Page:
Guest post by Harriet Hodgson
Writing habits develop consciously and unconsciously. You may have established firm writing habits, habits that you live by daily. As time passes, however, it is easy to stray from these habits or get lazy about them. Poor work habits can hinder your output. Some writers, for example, are terrible procrastinators, and others constantly miss deadlines.
Is it time to evaluate your writing habits?
You may start with Stephen R. Covey's book, "The Seven Habits of Highly Effective People." His list of essential habits may be applied to writing. The list includes being proactive, using your mind, putting first things first, thinking like a winner (essential for freelancers like me), understanding and being understood, synergy, which includes leadership, and what Covey calls "sharpening your saw," or evaluation.
Recently I decided to evaluate my work habits. I listed them on paper and kept the list short. My work habits are:
* Write daily, even if it is for only 5-10
* Make learning part of every day.
* Hone my writing instincts and trust them.
* Do careful research.
* Give credit when credit is due.
* Read work aloud to check clarity and flow.
* Keep adding new words to my vocabulary.
* Stay in my writing niche, but do not be confined by it.
* Explore different kinds of writing.
* Set new goals and work towards them.
* Network via the Internet and conferences.
* Be kind to myself.
Though these habits may change or expand in the months to come, they are still the crux of my writing career. During my 30+ years as an independent journalist I have worked hard and tried not to shoot myself in the foot, another term for sabotage. Gail Solish writes about self-sabotage in her Idea Marketers website article, "3 Habits That Sabotage Workplace Success."
These habits are never feeling good enough, avoiding conflict, and poor boundaries. When you get a reject slip it is easy to lose confidence. If this happens (and it has happened to me), you need to have a talk with yourself and ask three questions. Why do I write? What are my goals? Do I enjoy writing?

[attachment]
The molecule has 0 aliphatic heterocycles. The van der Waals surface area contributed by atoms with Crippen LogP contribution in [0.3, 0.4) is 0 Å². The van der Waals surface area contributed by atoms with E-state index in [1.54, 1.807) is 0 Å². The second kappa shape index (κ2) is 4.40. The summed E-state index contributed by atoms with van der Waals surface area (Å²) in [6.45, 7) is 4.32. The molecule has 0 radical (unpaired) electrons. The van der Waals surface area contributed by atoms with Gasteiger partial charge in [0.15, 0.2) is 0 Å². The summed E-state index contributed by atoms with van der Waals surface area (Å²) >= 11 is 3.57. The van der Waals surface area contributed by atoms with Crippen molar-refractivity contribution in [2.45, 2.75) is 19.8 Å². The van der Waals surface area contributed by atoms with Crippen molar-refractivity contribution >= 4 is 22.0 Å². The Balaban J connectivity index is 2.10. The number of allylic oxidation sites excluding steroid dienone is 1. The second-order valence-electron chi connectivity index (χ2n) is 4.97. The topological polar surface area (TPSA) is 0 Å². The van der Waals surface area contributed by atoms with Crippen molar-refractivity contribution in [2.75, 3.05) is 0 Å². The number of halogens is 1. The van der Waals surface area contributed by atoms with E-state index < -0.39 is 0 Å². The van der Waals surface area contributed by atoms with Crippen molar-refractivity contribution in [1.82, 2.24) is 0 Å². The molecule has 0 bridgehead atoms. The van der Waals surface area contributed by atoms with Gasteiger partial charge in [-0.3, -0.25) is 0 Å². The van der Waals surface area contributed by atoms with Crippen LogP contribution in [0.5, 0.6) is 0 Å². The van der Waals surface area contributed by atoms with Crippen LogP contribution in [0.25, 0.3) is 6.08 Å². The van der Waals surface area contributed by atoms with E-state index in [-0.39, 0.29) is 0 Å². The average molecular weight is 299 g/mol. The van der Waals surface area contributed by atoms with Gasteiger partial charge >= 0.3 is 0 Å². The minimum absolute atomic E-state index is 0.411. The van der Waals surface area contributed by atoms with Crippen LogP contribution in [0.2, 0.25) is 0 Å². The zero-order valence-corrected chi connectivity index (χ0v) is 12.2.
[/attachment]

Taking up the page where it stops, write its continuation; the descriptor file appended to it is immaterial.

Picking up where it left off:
Savvy writers try to avoid conflict, but sometimes conflict is unavoidable. Years ago an editor asked me to do something that would harm my manuscript. I refused. He called the publisher and the publisher called me. During our conversation I spoke briefly and unemotionally. At the end of the call the publisher agreed with my decision.
Poor boundaries in a writer's life may include not citing resources, failure to attribute, not respecting confidentiality and, I am sorry to say, plagiarism. According to Solish, "It has been said that it requires 21 times of doing something in order to make a habit." Changing bad habits is hard work, she goes on to say, and it may take you 21 tries to replace a bad habit with a good one.
I evaluate my habits yearly. If you have not evaluated yours now is the time to do it. Good writing habits will help you reach your goal -- seeing your name in print.
Copyright 2010 by Harriet Hodgson
Harriet Hodgson has been an independent journalist for decades. She is a member of the American Society of Journalists and Authors, Association of Health Care Journalists, and Association for Death Education and Counseling. Her 24th book, "Smiling Through Your Tears: Anticipating Grief," written with Lois Krahn, MD is available from Amazon.
Centering Corporation has published her 26th book, "Writing to Recover: The Journey from Loss and Grief to a New Life" and a companion journal with 100 writing jump-starts. Hodgson is a monthly columnist for the new "Caregiving in America" magazine, which resumes publication in August. She is also a contributing writer for the Open to Hope Foundation website. Pleas visit her website and learn more about this busy author and grandmother.